Now with free music downloads! When elsewhere met Diwon… (and good music was heard by all.)
Andrew Harris from Melbourne’s elsewhere promotions spoke to Brooklyn-based DJ Diwon about his two new records, Serene Poetic and The Sabra Sessions. Diwon is the dynamo behind Shemspeed (a very hip, diverse website dedicated to the propagation of hip, Jewish music), Modular Moods and the Sephardic Music Festival. (Whew.) He toured Australia with Y-Love in June 2009, courtesy of the kind folk at elsewhere and Limmud Oz. Anyway, herewith the lowdown:
After his stellar Australian debut with Y-Love earlier this year, Diwon’s been a busy, busy boy. Apart from his unenviable, gruelling tour schedule, and keeping up with Y-Love and his roster of Shemspeed artists, the DJ of diverse influences has been working on two very different projects – the cinematic Serene Poetic as Dreams in Static, with guitarist co-conspirator Dugans, and the super-cool Sabra Sessions, the sort of mixtape that plays in Diwon’s head.
ELSEWHERE: Serene Poetic is a major departure from your previous work – it’s more loungey, it’s relaxed and ethereal – but it still retains an essential Diwon sort of a beat: what have you and Dugans achieved with the record?
DIWON: The Diwon element is the consistency of layered drums and percussion, which finds its way through most of my work. The idea was to compose instrumental music that stands strong without sung melody lines, and release that as its own cinematic instrumental masterpiece and get the music placed in movies and such, but all along we wanted to also record the songs, reconstructed or as is, depending on which song, with various singers that we love and have this great melodic song with music underneath that is more layered and complex than what would normally be played with a singer, but also have the music be catchy and not too experimental…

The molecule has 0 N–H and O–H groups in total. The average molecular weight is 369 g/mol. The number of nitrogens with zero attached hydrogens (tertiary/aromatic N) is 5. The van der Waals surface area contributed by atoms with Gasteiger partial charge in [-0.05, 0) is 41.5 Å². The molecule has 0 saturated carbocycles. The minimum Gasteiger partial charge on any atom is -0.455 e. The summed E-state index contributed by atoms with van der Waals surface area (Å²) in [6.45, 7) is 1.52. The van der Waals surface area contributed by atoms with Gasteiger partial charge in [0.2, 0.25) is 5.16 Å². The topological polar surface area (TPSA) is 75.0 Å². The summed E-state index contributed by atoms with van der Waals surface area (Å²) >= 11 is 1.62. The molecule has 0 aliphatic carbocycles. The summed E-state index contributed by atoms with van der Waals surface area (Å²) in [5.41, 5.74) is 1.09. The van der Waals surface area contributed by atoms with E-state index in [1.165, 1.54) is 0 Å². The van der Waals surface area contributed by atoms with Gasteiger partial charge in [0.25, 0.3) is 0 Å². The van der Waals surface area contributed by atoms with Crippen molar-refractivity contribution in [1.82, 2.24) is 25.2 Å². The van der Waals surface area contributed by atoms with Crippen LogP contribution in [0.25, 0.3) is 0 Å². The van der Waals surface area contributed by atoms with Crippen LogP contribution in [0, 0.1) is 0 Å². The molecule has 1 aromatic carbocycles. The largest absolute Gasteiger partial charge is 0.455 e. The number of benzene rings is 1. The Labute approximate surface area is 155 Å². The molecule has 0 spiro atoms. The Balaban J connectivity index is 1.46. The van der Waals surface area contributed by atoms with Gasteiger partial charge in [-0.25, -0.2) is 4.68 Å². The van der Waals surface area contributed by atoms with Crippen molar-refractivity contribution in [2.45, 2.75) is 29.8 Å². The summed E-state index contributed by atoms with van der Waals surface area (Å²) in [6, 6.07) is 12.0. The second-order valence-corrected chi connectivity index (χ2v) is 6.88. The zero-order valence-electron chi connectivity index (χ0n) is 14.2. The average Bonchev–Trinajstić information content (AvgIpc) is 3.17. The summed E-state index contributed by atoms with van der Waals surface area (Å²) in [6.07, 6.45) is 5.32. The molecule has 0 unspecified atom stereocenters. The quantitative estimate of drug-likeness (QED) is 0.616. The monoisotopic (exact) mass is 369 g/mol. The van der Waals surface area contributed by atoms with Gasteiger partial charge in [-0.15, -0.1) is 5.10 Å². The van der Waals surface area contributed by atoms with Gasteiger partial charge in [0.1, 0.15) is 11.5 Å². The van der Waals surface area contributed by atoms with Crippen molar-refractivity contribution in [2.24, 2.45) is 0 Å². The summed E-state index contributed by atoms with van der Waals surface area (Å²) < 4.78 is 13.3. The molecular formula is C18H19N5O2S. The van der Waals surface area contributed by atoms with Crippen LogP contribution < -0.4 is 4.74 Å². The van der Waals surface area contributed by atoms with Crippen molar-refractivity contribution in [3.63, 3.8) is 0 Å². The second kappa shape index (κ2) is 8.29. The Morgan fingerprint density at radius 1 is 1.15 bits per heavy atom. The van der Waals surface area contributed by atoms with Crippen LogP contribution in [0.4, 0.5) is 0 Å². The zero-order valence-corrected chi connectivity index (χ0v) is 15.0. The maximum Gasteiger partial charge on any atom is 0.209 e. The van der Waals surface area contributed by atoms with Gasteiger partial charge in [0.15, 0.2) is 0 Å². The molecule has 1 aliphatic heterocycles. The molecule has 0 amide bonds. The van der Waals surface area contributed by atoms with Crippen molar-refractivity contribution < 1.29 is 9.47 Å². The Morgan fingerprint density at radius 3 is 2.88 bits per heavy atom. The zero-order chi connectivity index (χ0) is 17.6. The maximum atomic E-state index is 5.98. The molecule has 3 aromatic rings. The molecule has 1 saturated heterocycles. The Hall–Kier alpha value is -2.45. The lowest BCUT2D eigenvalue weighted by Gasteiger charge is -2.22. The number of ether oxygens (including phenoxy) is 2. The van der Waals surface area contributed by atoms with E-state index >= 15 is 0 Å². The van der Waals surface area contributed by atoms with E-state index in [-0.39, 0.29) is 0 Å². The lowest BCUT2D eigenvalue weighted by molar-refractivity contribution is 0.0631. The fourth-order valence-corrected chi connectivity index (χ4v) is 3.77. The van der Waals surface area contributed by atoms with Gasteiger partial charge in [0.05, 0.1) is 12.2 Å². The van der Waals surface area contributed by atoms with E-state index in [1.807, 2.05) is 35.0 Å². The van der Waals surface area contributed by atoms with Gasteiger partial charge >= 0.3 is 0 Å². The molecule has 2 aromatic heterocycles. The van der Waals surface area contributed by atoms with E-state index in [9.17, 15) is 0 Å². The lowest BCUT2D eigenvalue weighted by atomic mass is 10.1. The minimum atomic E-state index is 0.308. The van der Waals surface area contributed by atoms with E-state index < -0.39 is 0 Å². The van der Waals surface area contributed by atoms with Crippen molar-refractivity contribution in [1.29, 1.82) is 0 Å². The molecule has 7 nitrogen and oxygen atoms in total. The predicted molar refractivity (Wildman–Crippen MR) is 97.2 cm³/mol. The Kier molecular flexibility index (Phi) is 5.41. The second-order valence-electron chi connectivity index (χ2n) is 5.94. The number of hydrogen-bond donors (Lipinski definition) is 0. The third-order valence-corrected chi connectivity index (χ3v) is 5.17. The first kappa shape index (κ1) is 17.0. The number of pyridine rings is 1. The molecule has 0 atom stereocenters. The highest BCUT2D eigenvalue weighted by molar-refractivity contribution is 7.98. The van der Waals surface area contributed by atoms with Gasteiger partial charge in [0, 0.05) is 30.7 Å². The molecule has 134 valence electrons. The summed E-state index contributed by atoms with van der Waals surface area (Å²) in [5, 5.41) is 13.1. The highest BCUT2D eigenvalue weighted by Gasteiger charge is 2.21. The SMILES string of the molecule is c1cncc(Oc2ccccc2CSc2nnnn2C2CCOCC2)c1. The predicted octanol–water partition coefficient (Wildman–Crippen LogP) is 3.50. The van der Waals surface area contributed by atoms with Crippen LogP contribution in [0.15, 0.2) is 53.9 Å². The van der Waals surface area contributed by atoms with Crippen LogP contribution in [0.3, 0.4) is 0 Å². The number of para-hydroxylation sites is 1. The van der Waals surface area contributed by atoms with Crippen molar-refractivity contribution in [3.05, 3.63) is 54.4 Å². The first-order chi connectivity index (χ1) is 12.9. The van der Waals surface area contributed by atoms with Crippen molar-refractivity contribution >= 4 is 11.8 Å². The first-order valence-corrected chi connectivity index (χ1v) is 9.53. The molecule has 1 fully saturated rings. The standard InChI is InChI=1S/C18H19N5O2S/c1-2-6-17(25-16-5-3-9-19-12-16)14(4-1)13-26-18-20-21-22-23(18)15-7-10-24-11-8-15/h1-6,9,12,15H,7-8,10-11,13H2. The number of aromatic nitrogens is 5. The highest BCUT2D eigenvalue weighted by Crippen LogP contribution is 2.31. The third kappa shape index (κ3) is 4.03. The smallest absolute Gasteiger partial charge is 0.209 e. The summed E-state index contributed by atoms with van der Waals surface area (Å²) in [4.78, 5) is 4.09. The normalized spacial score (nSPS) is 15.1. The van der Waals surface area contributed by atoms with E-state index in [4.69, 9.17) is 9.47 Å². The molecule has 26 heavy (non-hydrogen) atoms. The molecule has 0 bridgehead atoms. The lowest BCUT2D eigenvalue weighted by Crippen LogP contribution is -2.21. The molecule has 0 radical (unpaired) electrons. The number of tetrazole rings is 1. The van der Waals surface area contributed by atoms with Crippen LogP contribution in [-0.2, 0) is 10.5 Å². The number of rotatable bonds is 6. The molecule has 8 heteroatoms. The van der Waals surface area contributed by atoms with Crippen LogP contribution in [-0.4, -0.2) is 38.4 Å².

ELSEWHERE: Could you tell us a bit about Dugans, like where you know him from, what else he does apart from Dreams in Static?
DIWON: Dugans is an amazing guitarist who comes from Austin, Texas, where the rock scene is really big. He played there for ten years, mostly every night in different groups. He also had a band called ‘Raliss’, which he was making some noise with in the rock scene. Now he lives down the block from me in Crown Heights, New York. We have a production team called ‘Dreams in Static’, we also produced Shir HaShirim, mixing heartfelt Moroccan song with hypnotic hip-hop, rock, and Middle Eastern beats, and next up is a project called ‘Levi Mordechai’, which is reminiscent of early Israeli records such as Shalom Chanoch and is very live, but also has some beat elements to it.
ELSEWHERE: What pushed you in the direction of Dreams in Static?
DIWON: I had started making these really cinematic beats, playin’ keys and synths over beats I was putting together and thought it would be great to send to Dugans to lay some guitar, and cut that up as if it were sampled and just keep cutting it up and rearranging it so that it would be a mix of a live band, a hip-hop producer, but beyond the loop-driven hip-hop that’s played on the radio. Something that big music enthusiasts could really listen to on repeat and find new elements with each listen…
ELSEWHERE: How did you arrive at the duo name and the album name?
DIWON: ‘Dreams in Static’ just came to me. It sounded cool and seemed the perfect name for such a project. The album name, ‘Serene Poetic’ came from back in college when I was really into poetry and spoken word, I was going to put together my work and call it ‘Serene Poetic Cacophony’ I remember telling [poet, hip-hop artist and actor] Saul Williams about it and he seemed stoked on the name – fast forward a slew of years and I just cut off the cacophonous part, even the music, at times, probably warrants the adjective.